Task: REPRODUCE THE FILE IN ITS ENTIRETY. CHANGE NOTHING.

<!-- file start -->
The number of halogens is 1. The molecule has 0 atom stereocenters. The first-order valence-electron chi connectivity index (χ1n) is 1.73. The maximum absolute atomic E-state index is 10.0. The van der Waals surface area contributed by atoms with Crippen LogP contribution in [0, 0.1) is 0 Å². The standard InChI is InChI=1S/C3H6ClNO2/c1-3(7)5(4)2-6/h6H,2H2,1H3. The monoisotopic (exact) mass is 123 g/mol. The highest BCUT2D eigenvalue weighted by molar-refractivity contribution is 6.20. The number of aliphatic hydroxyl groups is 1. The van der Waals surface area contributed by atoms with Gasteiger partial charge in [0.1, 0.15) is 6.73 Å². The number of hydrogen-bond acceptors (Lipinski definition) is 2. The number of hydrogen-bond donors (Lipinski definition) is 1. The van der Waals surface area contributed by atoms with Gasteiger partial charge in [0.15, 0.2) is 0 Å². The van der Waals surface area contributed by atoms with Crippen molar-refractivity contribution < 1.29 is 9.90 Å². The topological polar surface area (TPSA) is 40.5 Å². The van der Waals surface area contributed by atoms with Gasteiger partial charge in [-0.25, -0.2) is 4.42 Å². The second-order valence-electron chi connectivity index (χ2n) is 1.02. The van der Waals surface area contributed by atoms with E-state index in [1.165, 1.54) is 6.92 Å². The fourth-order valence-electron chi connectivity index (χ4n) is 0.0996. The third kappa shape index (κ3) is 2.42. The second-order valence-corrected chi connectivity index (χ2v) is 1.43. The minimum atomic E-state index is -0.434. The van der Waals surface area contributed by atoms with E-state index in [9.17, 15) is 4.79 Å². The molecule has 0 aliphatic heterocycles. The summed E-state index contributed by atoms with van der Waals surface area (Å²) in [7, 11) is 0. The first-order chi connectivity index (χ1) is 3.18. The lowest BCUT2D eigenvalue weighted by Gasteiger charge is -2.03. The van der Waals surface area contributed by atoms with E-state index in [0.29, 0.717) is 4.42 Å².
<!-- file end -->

The number of halogens is 1. The molecule has 0 atom stereocenters. The first-order valence-electron chi connectivity index (χ1n) is 1.73. The maximum absolute atomic E-state index is 10.0. The van der Waals surface area contributed by atoms with Crippen LogP contribution in [0, 0.1) is 0 Å². The standard InChI is InChI=1S/C3H6ClNO2/c1-3(7)5(4)2-6/h6H,2H2,1H3. The monoisotopic (exact) mass is 123 g/mol. The highest BCUT2D eigenvalue weighted by molar-refractivity contribution is 6.20. The number of aliphatic hydroxyl groups is 1. The van der Waals surface area contributed by atoms with Gasteiger partial charge in [0.1, 0.15) is 6.73 Å². The number of hydrogen-bond acceptors (Lipinski definition) is 2. The number of hydrogen-bond donors (Lipinski definition) is 1. The van der Waals surface area contributed by atoms with Gasteiger partial charge in [0.15, 0.2) is 0 Å². The van der Waals surface area contributed by atoms with Crippen molar-refractivity contribution < 1.29 is 9.90 Å². The topological polar surface area (TPSA) is 40.5 Å². The van der Waals surface area contributed by atoms with Gasteiger partial charge in [-0.25, -0.2) is 4.42 Å². The second-order valence-electron chi connectivity index (χ2n) is 1.02. The van der Waals surface area contributed by atoms with E-state index in [1.165, 1.54) is 6.92 Å². The fourth-order valence-electron chi connectivity index (χ4n) is 0.0996. The third kappa shape index (κ3) is 2.42. The second-order valence-corrected chi connectivity index (χ2v) is 1.43. The minimum atomic E-state index is -0.434. The van der Waals surface area contributed by atoms with E-state index in [9.17, 15) is 4.79 Å². The molecule has 0 aliphatic heterocycles. The summed E-state index contributed by atoms with van der Waals surface area (Å²) in [7, 11) is 0. The first-order chi connectivity index (χ1) is 3.18. The lowest BCUT2D eigenvalue weighted by Gasteiger charge is -2.03. The van der Waals surface area contributed by atoms with E-state index in [0.29, 0.717) is 4.42 Å².